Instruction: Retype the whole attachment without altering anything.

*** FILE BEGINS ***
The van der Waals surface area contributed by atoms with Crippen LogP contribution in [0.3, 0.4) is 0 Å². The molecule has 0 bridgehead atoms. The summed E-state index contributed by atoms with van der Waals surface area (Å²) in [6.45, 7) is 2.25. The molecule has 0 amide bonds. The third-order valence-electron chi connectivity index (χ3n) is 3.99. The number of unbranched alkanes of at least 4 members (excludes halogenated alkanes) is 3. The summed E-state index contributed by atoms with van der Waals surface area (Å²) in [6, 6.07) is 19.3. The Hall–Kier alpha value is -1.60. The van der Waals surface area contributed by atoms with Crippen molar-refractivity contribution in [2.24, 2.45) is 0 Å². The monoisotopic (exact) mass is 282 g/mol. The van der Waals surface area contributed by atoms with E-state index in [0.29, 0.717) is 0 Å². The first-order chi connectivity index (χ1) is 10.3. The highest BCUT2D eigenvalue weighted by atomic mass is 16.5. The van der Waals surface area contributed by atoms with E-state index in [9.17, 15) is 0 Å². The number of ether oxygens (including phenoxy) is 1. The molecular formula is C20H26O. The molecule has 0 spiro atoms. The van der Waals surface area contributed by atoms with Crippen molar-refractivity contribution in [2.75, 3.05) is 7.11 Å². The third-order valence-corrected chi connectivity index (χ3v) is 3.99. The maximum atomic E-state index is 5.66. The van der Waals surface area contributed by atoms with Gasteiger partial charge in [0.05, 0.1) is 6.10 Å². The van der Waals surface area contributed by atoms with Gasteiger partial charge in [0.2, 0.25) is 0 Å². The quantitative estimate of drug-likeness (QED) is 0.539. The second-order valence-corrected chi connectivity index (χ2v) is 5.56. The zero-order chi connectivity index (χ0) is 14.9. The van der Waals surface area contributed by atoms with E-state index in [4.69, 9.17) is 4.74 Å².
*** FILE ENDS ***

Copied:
The van der Waals surface area contributed by atoms with Crippen LogP contribution in [0.3, 0.4) is 0 Å². The molecule has 0 bridgehead atoms. The summed E-state index contributed by atoms with van der Waals surface area (Å²) in [6.45, 7) is 2.25. The molecule has 0 amide bonds. The third-order valence-electron chi connectivity index (χ3n) is 3.99. The number of unbranched alkanes of at least 4 members (excludes halogenated alkanes) is 3. The summed E-state index contributed by atoms with van der Waals surface area (Å²) in [6, 6.07) is 19.3. The Hall–Kier alpha value is -1.60. The van der Waals surface area contributed by atoms with Crippen molar-refractivity contribution in [2.24, 2.45) is 0 Å². The monoisotopic (exact) mass is 282 g/mol. The van der Waals surface area contributed by atoms with E-state index in [0.29, 0.717) is 0 Å². The first-order chi connectivity index (χ1) is 10.3. The highest BCUT2D eigenvalue weighted by atomic mass is 16.5. The van der Waals surface area contributed by atoms with E-state index in [9.17, 15) is 0 Å². The number of ether oxygens (including phenoxy) is 1. The molecular formula is C20H26O. The molecule has 0 spiro atoms. The van der Waals surface area contributed by atoms with Crippen molar-refractivity contribution in [2.75, 3.05) is 7.11 Å². The third-order valence-corrected chi connectivity index (χ3v) is 3.99. The maximum atomic E-state index is 5.66. The van der Waals surface area contributed by atoms with Gasteiger partial charge in [0.05, 0.1) is 6.10 Å². The van der Waals surface area contributed by atoms with Gasteiger partial charge in [0.2, 0.25) is 0 Å². The quantitative estimate of drug-likeness (QED) is 0.539. The second-order valence-corrected chi connectivity index (χ2v) is 5.56. The zero-order chi connectivity index (χ0) is 14.9. The van der Waals surface area contributed by atoms with E-state index in [4.69, 9.17) is 4.74 Å².